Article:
Frank asked how the Japanese performed the ceremony of beheading, and whether it was very frequent.A JAPANESE LOOM. A JAPANESE LOOM.
But alla teem walk plenty high
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"I shall send you," Frank added, "several specimens of this kind of work, and I am sure that all of you will be delighted with them. In addition to the Japanese enamel, I have been able to pick up a few from China by the help of a gentleman who has been a long time in the country, and knows where to get the best things. And as I can't get all I want, I shall send you some pictures of very rare specimens, and you can judge by them of the quality of what you have. It is very difficult to find some of the varieties, as there have been a good many men out here making purchases for the New York and London markets, and they gather up everything that is curious. The demand is so great that the Japanese makers have all they can do to supply it; but I suppose that in a few years the taste of the public will change, and then you can buy all you want. But you can't get tired all at once of the pretty things that I have found; and I think that the more you look at the pictures on the bowls and plates, the more you will admire them. You are fond of birds and flowers, and you will find them on the porcelain; and there is one piece that has a river and some mountains on it, as well defined as if it were a painting on a sheet of paper. Look at the bridge over the river,[Pg 247] and the trees on the side of the mountain, and then say if you ever saw anything nicer. I am in love with the Japanese art work, and sorry I can't buy more of it. And I think that is the case with most people who come to Japan, and take the trouble to look at the nice things it contains."There were not many passengers, perhaps a dozen in all, and they were mostly merchants and other residents of Shanghai on their way to Europe or to some of the southerly ports of Asia. Two of the passengers were accompanied by their Chinese servants, and the boys were greatly amused to hear the efforts of the latter to speak English. They had already heard the same kind of thing during their movements in China, but had not paid much attention to it in consequence of their occupation with other matters. Now, however, they had some leisure for investigation, and Fred suggested that they had better take a glance at the Chinese language.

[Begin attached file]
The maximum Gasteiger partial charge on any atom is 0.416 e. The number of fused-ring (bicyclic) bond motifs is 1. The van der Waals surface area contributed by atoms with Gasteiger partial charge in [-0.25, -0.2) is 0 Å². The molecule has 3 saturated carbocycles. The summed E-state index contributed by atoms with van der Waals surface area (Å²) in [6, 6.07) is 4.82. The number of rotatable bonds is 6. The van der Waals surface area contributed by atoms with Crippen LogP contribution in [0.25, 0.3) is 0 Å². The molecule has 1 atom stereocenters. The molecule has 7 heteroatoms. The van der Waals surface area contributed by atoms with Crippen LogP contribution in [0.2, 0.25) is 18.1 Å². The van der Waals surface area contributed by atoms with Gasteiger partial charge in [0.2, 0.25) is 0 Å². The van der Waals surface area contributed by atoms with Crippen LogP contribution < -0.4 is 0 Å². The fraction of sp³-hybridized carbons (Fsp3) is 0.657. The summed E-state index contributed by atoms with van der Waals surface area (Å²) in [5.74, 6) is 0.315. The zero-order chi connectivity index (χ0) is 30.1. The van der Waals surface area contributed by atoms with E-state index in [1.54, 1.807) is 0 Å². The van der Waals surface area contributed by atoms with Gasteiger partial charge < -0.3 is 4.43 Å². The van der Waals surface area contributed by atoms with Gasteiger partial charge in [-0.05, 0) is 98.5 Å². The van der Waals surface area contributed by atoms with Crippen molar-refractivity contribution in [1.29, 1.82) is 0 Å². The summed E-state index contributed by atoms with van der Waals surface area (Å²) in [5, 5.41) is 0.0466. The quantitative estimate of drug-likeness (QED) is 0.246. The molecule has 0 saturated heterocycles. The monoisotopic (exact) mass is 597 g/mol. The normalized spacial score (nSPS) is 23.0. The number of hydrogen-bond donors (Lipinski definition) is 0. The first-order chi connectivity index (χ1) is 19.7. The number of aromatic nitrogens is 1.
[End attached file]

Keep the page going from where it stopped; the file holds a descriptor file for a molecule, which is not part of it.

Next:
In a small book entitled "John, or Our Chinese Relations," Frank found something relating to pidgin English, which he copied into his note-book for future reference. When he had done with the volume, it was borrowed by Fred for the same purpose, and the boys gave a vote of thanks to the author for saving them the trouble to hunt up the information by asking questions of their friends. What they selected was as follows:"The Japanese performances," Doctor Bronson continued, "do not all begin in the morning, but the most of them do, and they last the entire day. In China they have historic plays that require a week or more for their complete representation; but in Japan they are briefer in their ways, and a performance is not continued from one day to the next. They have greater variety here than in China, and the plays are less tedious both to one who understands the language and to one who does not. The Japanese are a gayer people than the Chinese, and consequently their plays are less serious in character."APPROACHING SIMONESEKI. APPROACHING SIMONESEKI.